(RNS) The continued popularity of Donald Trump and Ted Cruz among many conservative Christian voters demands an explanation, especially for those who shudder at the very idea that one of these two men might get within sniffing distance of the White House.
I propose that Trump and Cruz represent two very different kinds of failures for conservative Christianity, one old and long-standing, the other new and more disturbing.
Ted Cruz is the easier case. For the most part, he is following a particularly hard-line version of the old Christian right script, now operative in its 10th presidential election: Abortion bad, gay marriage really bad, liberals bad, secularism bad, Democrats bad. And: godly America, historic Christian heritage, call America back to God, take America back from the liberals, get the right judges on the Supreme Court, etc.
It’s a familiar script, and it has been taught in many of America’s most conservative churches for decades. It is a message certainly not confined to Cruz.
Many of us on the progressive evangelical side have been protesting this version of Christian public witness for a long time. It fails in its exceedingly narrow version of Christian moral concern and oversimplified reading of Christian history.
Still, those conservative Christians who support Cruz based on that script are in many cases following the explicit teaching of their churches. They are good disciples in the terms that have been presented to them and that they believe. Their pastors have reason to be pleased with them.
Donald Trump is doing something very different and much more frightening. In his demeanor, he is violating every prior accepted standard of presidential civility. He is lathering up audiences for systematic demeaning of specific targeted groups, notably Muslims and Hispanics, through security appeals over terrorists and undocumented immigrants.
He has also dismissed moral concerns about torture, and other rule-of-law considerations in war and foreign policy. He has more than once expressed respect for the leadership and toughness of foreign dictators. In sum, here is a presidential candidate frequently characterized by xenophobia, cruelty, vulgarity, and authoritarianism.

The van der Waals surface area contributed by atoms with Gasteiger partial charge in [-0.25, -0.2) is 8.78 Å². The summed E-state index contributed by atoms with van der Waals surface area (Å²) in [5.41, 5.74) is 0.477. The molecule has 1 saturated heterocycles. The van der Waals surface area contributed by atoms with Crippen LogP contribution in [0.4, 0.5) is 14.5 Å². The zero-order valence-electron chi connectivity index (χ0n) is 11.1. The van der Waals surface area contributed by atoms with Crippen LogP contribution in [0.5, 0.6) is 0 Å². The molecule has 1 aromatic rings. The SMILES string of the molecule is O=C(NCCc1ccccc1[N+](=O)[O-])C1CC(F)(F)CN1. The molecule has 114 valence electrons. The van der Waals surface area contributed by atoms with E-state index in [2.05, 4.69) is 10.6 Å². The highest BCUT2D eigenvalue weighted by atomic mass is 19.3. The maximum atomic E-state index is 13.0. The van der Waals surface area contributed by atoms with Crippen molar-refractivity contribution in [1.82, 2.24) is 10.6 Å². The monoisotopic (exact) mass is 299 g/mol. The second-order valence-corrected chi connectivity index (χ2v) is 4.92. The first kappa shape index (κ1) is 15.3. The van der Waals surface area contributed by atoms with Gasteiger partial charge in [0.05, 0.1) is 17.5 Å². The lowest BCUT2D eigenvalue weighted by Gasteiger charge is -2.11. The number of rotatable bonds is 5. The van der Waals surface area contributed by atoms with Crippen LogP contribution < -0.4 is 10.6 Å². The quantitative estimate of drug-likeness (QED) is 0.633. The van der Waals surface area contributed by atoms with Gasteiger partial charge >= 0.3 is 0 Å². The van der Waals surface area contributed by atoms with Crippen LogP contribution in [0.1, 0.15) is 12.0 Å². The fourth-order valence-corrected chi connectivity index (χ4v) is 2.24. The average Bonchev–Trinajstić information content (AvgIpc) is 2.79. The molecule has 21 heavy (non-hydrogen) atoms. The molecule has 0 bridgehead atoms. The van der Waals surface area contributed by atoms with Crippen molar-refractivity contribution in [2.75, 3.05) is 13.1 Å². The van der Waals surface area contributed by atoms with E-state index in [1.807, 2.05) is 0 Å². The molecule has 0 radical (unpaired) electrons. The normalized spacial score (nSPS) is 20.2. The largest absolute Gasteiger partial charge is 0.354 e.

So then the question arises again: How exactly can self-identified followers of Jesus support this man?
Based on my long and extensive experience with evangelicals, I cannot believe that a sizable number of Christians have been taught to look for such characteristics in a president. So their support for Trump does not respond to prior church teaching in the way that supporting Cruz responds to prior teaching. I find it very hard to imagine that many pastors have offered this delightful Trumpian menu as part of their Christian instruction.
There are two main ways to interpret what is going on here. One lays most of the blame at the feet of these self-identified Christians. That is, in supporting this kind of person they are denying the teaching they have received. They are being disobedient, or at best, nominal Christians.
The other interpretation, though, is even more disturbing. That would be the idea that in the Christian moral formation of these supposed Christians they have not been offered an adequate inoculation against this kind of politics.
What they needed was instruction in a version of Christianity with ironclad commitments to civility, solidarity, justice, mercy, compassion, rule of law, and human rights, commitments so strong and so well ingrained that to support someone like Trump would be unthinkable. But they have not received that inoculation. So it is not there now, when it is needed, when the body politic faces a mesmerizing candidate of this exact type.
So many conservative Christians support Ted Cruz because they embrace a flawed but familiar 40-year Christian right political project, now being advanced by its most aggressive, clever, and well-funded candidate. Or they support Donald Trump because of a failure of their Christian moral formation to inoculate them against aspects of his person and message that should disqualify him. It’s a failure either way. But the latter failure is more radical, and more dangerous.
(David Gushee is distinguished university professor of Christian ethics and director of the Center for Theology and Public Life at Mercer University. He writes the Christians, Conflict and Change blog for RNS)